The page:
Since the first dual-fuel (DF) gas engines were installed in LNG carriers in the 1990s, they have not only become the prime movers of choice in this sector. The LNG carrier application has been an important proving ground for high efficiency DF gas engines, which are now being installed in a wider range of vessels, such as container ships, bulkers, ferries and cruise ships, to address commitments to reduce of carbon dioxide (CO2) and other greenhouse gas (GHG) emissions from large marine engines.
The basis of this trend is the low carbon to hydrogen ratio of the methane in natural gas – CH4 is the simplest combination of hydrogen and carbon and hence methane has the lowest carbon content of any hydrocarbon. This factor enables CO2 emissions from low and medium speed marine engines to be reduced by around 25% compared to other fossil fuels. With this initial GHG benefit, DF gas engines burning natural gas –and sourced as boil-off gas on LNG carriers and stored as LNG on other vessel types –havebecome the vital starting point in a maritime energy transition that envisages a stage-by-stage shift from methane to zero carbon and carbon-neutral synthetic fuels in large marine – and stationary – engines.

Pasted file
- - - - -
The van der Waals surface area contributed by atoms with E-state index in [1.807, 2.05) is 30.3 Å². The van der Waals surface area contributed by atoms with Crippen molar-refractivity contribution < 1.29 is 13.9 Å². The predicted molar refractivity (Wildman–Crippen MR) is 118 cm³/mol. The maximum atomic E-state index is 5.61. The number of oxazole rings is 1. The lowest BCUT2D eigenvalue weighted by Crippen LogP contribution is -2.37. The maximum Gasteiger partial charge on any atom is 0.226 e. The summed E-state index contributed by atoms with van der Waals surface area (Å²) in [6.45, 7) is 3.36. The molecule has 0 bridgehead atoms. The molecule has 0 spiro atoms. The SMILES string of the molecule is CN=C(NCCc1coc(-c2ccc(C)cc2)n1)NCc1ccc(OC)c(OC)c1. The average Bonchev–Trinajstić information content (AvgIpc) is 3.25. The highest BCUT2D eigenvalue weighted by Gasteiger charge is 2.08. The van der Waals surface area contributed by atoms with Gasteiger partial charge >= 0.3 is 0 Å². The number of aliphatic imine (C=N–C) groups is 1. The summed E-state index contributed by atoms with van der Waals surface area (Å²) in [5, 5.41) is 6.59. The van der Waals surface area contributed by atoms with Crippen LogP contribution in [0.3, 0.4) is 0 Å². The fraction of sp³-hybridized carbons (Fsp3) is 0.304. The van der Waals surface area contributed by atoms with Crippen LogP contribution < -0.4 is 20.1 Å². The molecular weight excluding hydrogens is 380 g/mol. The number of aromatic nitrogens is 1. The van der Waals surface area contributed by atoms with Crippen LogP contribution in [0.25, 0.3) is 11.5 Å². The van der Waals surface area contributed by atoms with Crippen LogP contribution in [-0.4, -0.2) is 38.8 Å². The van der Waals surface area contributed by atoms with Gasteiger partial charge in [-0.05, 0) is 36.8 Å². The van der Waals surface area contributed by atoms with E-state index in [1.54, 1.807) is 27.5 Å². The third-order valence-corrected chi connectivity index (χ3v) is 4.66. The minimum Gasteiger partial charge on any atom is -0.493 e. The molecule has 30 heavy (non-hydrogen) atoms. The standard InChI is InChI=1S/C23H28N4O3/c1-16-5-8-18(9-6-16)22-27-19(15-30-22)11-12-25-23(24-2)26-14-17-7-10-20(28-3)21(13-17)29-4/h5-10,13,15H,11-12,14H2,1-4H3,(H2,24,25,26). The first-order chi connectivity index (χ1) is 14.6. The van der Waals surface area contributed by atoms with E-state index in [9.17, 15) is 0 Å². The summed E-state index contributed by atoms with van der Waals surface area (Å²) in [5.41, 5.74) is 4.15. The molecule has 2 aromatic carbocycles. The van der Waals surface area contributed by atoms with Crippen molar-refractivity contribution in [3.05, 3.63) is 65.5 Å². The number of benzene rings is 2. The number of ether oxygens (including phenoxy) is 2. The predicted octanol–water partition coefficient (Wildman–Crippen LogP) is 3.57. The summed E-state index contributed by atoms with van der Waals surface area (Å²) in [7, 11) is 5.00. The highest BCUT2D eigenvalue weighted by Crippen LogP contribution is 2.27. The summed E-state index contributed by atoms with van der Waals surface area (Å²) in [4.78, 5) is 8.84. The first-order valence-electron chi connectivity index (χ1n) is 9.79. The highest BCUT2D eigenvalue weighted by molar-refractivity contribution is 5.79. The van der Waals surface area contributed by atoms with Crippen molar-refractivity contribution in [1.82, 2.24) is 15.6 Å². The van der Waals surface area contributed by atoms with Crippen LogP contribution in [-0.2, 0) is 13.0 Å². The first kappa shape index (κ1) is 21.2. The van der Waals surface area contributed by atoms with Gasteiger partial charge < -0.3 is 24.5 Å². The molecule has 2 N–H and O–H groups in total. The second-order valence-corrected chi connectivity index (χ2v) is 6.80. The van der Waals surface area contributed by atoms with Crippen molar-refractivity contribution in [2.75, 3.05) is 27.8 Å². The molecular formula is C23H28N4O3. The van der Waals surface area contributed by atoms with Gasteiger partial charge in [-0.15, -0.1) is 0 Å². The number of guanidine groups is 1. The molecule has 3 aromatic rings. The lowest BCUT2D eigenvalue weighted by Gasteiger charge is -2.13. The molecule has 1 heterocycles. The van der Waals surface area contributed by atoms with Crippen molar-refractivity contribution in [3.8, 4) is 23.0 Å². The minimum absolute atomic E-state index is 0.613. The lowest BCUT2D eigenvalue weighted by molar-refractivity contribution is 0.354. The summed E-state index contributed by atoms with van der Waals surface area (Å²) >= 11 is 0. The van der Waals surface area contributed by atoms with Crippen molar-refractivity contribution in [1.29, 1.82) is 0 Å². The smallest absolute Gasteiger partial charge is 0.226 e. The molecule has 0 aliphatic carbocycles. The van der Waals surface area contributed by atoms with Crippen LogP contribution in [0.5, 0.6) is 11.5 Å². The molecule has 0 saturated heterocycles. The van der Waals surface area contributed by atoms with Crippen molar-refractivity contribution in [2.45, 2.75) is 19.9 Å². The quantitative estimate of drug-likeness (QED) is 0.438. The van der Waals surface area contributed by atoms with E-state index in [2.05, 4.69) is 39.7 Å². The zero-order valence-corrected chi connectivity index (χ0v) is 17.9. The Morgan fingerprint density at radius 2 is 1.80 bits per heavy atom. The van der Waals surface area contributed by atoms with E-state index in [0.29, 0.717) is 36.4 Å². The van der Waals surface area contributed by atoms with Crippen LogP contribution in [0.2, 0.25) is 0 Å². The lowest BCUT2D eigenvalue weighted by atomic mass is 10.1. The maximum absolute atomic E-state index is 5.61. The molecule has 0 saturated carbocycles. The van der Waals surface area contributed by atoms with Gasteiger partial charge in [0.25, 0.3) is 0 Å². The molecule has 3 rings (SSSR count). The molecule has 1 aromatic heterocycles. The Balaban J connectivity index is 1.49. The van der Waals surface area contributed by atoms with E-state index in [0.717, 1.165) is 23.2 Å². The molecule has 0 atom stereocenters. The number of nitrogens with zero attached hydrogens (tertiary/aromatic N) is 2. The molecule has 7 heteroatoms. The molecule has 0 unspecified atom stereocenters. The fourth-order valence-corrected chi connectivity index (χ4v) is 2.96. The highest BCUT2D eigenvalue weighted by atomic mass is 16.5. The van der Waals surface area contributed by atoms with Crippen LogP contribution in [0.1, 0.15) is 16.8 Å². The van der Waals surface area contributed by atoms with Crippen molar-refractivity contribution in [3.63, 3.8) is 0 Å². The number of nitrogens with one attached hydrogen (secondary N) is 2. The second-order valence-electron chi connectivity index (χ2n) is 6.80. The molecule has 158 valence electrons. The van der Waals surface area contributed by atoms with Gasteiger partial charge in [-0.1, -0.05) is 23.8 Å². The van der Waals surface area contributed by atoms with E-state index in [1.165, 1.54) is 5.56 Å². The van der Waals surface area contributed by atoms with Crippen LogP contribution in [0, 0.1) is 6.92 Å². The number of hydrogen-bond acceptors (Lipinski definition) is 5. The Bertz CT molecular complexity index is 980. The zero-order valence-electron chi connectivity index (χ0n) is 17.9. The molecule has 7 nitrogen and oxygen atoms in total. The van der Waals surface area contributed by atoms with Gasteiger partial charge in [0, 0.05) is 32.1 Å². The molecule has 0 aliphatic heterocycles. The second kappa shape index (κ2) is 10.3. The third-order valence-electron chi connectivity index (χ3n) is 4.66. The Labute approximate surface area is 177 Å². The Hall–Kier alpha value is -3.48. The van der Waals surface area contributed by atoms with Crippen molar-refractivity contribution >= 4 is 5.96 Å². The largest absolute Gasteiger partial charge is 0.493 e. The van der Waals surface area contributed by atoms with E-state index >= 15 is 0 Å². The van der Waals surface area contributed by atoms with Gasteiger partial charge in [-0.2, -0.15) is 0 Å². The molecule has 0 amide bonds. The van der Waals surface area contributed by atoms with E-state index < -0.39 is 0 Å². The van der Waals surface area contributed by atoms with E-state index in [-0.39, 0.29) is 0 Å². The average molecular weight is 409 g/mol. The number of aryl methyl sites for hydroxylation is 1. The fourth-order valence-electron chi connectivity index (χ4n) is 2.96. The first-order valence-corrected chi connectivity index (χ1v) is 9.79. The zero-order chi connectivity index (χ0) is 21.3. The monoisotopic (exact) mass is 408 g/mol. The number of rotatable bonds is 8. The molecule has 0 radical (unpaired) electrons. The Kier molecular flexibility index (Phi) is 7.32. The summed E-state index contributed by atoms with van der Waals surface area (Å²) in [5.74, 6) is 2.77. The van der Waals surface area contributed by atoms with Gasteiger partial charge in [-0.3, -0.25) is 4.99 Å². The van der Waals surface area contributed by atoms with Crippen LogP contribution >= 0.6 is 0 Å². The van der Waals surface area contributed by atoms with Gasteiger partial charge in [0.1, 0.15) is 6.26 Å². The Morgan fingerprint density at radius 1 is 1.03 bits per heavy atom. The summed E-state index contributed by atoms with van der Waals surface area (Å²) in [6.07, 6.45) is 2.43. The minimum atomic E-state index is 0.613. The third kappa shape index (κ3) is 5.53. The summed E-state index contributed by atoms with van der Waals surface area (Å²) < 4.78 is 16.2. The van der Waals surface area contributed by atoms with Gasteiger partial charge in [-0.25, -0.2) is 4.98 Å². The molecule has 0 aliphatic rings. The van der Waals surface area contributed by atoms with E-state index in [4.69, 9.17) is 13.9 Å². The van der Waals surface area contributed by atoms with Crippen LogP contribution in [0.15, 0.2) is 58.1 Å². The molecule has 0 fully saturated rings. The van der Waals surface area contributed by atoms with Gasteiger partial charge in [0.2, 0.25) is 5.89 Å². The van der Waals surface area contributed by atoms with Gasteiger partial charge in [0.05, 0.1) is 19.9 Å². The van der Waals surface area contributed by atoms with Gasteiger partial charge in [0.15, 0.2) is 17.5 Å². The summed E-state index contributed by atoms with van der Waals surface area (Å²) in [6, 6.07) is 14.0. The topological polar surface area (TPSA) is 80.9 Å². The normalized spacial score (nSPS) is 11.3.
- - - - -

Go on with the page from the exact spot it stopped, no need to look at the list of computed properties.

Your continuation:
Turning to methane as the first transitional stage between fossil fuels and new synthetic fuels brings its own particular challenge, however: minimizing methane slip. Gunnar Stiesch, head of the technology department at MAN Energy Solutions outlines the issue. “In engine technology, methane slip denotes the fuel that evades combustion in gas engines and is emitted via the engine exhaust. Without countermeasures there are a several routes by which methane can escape unburnt into the atmosphere from both two- and four-stroke gas-burning engines operating on the Otto combustion process.” he notes. “The issue is vital because methane typically makes up 85–95 percent of natural gas and is a potent greenhouse gas (GHG) with a significantGlobal Warming Potential (GWP). It can trap 86 times more heat in the atmosphere than CO2 over 20 years, and about 30 times more over 100 years.”
Dr Gunnar Stiesch, Chief Technical Officer and Member of the Executive Board, MAN Energy Solutions
Hence, even though the volume of methane escaping combustion in MAN’s engines are small as a percentage of the exhaust gases, its GHG effect is significant. Moreover, as well as a source of GHG leakage into the atmosphere, methane-slip is also wasted fuel, not converted into energy.
“Minimizing methane slip will, thus, be a major contribution to meeting the GHG reductions from the shipping industry set out in the International Maritime Organization’s “Initial Strategy”. This document sets out reductions in the carbon intensity of international shipping by at least 40% by 2030, on the way to 70% by 2050 (compared to 2008 baseline), and that total annual GHG emissions from international shipping should be reduced by at least 50% by 2050 compared to 2008.”